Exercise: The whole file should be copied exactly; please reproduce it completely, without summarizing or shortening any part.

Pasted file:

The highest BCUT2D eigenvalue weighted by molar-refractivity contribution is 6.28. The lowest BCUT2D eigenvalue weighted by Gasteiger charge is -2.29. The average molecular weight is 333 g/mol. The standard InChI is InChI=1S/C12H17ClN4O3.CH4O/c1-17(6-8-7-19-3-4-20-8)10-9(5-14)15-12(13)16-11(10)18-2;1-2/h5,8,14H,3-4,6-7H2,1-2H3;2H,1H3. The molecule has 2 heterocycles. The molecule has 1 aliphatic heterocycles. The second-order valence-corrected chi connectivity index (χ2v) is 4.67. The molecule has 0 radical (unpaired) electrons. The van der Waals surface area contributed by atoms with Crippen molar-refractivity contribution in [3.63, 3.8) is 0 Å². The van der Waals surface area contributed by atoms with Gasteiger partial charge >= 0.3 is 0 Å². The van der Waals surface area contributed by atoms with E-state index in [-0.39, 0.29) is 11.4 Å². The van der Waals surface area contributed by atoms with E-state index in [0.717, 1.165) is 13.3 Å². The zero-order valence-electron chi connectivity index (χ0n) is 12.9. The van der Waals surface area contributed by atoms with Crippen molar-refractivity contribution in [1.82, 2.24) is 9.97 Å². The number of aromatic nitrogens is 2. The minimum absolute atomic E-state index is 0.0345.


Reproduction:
The highest BCUT2D eigenvalue weighted by molar-refractivity contribution is 6.28. The lowest BCUT2D eigenvalue weighted by Gasteiger charge is -2.29. The average molecular weight is 333 g/mol. The standard InChI is InChI=1S/C12H17ClN4O3.CH4O/c1-17(6-8-7-19-3-4-20-8)10-9(5-14)15-12(13)16-11(10)18-2;1-2/h5,8,14H,3-4,6-7H2,1-2H3;2H,1H3. The molecule has 2 heterocycles. The molecule has 1 aliphatic heterocycles. The second-order valence-corrected chi connectivity index (χ2v) is 4.67. The molecule has 0 radical (unpaired) electrons. The van der Waals surface area contributed by atoms with Crippen molar-refractivity contribution in [3.63, 3.8) is 0 Å². The van der Waals surface area contributed by atoms with Gasteiger partial charge >= 0.3 is 0 Å². The van der Waals surface area contributed by atoms with E-state index in [-0.39, 0.29) is 11.4 Å². The van der Waals surface area contributed by atoms with E-state index in [0.717, 1.165) is 13.3 Å². The zero-order valence-electron chi connectivity index (χ0n) is 12.9. The van der Waals surface area contributed by atoms with Crippen molar-refractivity contribution in [1.82, 2.24) is 9.97 Å². The number of aromatic nitrogens is 2. The minimum absolute atomic E-state index is 0.0345.